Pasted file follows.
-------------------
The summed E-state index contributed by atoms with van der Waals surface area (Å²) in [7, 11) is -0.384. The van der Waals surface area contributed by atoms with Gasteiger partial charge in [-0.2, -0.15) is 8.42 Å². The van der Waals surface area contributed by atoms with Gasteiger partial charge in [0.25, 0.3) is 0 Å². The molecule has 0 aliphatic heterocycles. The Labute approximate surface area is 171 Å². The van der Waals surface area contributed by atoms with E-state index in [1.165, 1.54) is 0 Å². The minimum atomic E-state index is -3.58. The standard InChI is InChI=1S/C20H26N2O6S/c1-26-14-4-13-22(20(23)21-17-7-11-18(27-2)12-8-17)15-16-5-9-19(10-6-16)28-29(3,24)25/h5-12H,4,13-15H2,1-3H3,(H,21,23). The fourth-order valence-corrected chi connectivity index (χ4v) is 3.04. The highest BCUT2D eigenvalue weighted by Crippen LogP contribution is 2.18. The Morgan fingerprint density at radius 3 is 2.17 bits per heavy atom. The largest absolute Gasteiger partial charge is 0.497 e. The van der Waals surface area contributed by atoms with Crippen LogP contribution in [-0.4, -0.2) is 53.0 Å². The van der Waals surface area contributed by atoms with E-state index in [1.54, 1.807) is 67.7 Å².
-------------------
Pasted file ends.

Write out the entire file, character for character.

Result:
The summed E-state index contributed by atoms with van der Waals surface area (Å²) in [7, 11) is -0.384. The van der Waals surface area contributed by atoms with Gasteiger partial charge in [-0.2, -0.15) is 8.42 Å². The van der Waals surface area contributed by atoms with Gasteiger partial charge in [0.25, 0.3) is 0 Å². The molecule has 0 aliphatic heterocycles. The Labute approximate surface area is 171 Å². The van der Waals surface area contributed by atoms with E-state index in [1.165, 1.54) is 0 Å². The minimum atomic E-state index is -3.58. The standard InChI is InChI=1S/C20H26N2O6S/c1-26-14-4-13-22(20(23)21-17-7-11-18(27-2)12-8-17)15-16-5-9-19(10-6-16)28-29(3,24)25/h5-12H,4,13-15H2,1-3H3,(H,21,23). The fourth-order valence-corrected chi connectivity index (χ4v) is 3.04. The highest BCUT2D eigenvalue weighted by Crippen LogP contribution is 2.18. The Morgan fingerprint density at radius 3 is 2.17 bits per heavy atom. The largest absolute Gasteiger partial charge is 0.497 e. The van der Waals surface area contributed by atoms with Crippen LogP contribution in [-0.4, -0.2) is 53.0 Å². The van der Waals surface area contributed by atoms with E-state index in [1.54, 1.807) is 67.7 Å².